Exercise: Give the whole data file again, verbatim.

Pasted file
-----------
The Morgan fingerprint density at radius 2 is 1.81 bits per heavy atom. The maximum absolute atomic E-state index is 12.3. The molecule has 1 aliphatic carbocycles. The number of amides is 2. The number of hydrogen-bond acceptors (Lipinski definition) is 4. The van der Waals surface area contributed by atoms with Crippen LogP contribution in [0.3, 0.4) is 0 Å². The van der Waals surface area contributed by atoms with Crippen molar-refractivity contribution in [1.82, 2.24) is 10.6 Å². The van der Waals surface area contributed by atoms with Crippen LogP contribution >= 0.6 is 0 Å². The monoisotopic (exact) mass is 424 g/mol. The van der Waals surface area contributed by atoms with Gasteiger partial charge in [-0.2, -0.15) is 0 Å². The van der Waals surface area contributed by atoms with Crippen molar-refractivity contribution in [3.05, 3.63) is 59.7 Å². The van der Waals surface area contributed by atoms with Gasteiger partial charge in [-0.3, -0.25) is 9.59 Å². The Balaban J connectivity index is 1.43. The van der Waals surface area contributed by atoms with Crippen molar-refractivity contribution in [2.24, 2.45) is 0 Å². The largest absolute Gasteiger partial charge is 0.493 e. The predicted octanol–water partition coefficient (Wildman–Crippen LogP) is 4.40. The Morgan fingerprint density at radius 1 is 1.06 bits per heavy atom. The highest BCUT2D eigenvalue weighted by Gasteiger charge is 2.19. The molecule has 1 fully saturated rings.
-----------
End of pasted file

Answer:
The Morgan fingerprint density at radius 2 is 1.81 bits per heavy atom. The maximum absolute atomic E-state index is 12.3. The molecule has 1 aliphatic carbocycles. The number of amides is 2. The number of hydrogen-bond acceptors (Lipinski definition) is 4. The van der Waals surface area contributed by atoms with Crippen LogP contribution in [0.3, 0.4) is 0 Å². The van der Waals surface area contributed by atoms with Crippen molar-refractivity contribution in [1.82, 2.24) is 10.6 Å². The van der Waals surface area contributed by atoms with Crippen LogP contribution >= 0.6 is 0 Å². The monoisotopic (exact) mass is 424 g/mol. The van der Waals surface area contributed by atoms with Gasteiger partial charge in [-0.2, -0.15) is 0 Å². The van der Waals surface area contributed by atoms with Crippen molar-refractivity contribution in [3.05, 3.63) is 59.7 Å². The van der Waals surface area contributed by atoms with Gasteiger partial charge in [-0.3, -0.25) is 9.59 Å². The Balaban J connectivity index is 1.43. The van der Waals surface area contributed by atoms with Crippen molar-refractivity contribution in [2.24, 2.45) is 0 Å². The largest absolute Gasteiger partial charge is 0.493 e. The predicted octanol–water partition coefficient (Wildman–Crippen LogP) is 4.40. The Morgan fingerprint density at radius 1 is 1.06 bits per heavy atom. The highest BCUT2D eigenvalue weighted by Gasteiger charge is 2.19. The molecule has 1 fully saturated rings.